Reserve Bank of India governor Raghuram Rajan on Tuesday said he will focus on fighting inflation in the coming months, hinting the central bank may not cut policy rates anytime soon.
“For the next few quarters, we will be engaged in fighting inflation,” Rajan said on the sidelines of the SBI banking and economics conclave. The governor said food prices have had an effect in the last couple of months and hoped that with appropriate food management, prices will come down. “Both the government and RBI have to be vigilant on that,” explained Rajan.
Rajan said RBI is also watching how the violence unfolds in Iraq and its impact on oil prices, adding India has enough foreign exchange reserves. “Oil resources in Iraq are in the south, still not directly affected by the fighting. However, it is an issue we are watching,” said Rajan.
Allaying fears of the Iraq situation affecting India, Rajan said that on external front, India is in a much-better position than last year. “We have sufficient reserves; the current account deficit (CAD) is low and I think one should not worry so much about the external situation,” added Rajan.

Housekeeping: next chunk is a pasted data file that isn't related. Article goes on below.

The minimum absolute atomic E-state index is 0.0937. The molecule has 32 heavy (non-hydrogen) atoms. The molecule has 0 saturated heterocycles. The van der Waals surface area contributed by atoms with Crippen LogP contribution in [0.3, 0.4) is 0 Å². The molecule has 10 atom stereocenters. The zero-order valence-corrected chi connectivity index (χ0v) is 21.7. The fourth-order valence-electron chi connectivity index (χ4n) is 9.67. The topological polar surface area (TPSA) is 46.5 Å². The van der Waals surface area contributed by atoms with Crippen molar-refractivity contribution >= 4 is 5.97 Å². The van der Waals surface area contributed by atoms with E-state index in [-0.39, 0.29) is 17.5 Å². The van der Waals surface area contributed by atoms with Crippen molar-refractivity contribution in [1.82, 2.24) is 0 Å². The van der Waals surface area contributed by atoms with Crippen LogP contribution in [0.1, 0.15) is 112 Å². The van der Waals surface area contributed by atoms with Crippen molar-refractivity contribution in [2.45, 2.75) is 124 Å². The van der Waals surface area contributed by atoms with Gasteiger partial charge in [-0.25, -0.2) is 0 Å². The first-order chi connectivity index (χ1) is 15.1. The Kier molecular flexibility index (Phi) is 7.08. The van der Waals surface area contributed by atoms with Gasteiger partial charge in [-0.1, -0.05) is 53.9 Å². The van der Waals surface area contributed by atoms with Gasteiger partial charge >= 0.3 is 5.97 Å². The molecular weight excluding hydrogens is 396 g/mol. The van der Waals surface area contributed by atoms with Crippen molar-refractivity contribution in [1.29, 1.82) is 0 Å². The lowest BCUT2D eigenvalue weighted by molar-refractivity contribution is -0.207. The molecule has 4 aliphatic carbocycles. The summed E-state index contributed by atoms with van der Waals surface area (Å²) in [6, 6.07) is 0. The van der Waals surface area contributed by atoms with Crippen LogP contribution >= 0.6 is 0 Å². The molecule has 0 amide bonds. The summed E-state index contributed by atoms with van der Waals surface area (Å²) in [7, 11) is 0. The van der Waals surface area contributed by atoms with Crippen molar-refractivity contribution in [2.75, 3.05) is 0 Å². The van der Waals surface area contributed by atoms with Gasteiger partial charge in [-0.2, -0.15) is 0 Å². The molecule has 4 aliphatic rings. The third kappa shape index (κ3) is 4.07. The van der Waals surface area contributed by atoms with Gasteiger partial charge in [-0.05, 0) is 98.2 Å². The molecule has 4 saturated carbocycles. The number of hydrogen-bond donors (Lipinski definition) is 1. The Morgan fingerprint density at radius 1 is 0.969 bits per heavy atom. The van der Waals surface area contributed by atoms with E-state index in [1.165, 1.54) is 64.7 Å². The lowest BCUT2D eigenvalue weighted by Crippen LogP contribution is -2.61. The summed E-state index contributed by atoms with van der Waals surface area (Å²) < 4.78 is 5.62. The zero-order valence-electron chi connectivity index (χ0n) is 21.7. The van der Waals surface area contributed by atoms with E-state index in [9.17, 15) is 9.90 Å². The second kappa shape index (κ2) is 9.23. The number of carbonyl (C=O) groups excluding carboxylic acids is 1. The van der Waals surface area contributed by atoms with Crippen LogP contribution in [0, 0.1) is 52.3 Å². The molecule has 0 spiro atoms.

Even though the economy has had some relief in the form of inflation on the consumer price index (CPI) falling to 8.28% in May this year from a high of 8.59% in April, the wholesale price index touched a five-month high of 6.01% in May 2014.
In the June monetary policy, RBI had kept the repo rate and cash reserve ratio (CRR) at 8% and 4%, respectively, and said if inflation eases more than expected, there would be room for policy easing.
Ever since taking charge of the central bank in September last year, Rajan has been vocal on fighting inflation and has reiterated the target of bringing down CPI inflation to 8% by January 2015 and to 6% by January 2016.
In a note on Monday, Siddhartha Sanyal, the Chief India Economist, Barclays said, “We expect subsequent WPI-based inflation releases to be substantially lower, with the rate likely at sub-5% levels in Q3 2014. We believe that food inflation, vegetables prices in particular, which led the spike in the headline WPI in late-2013, have largely normalised.”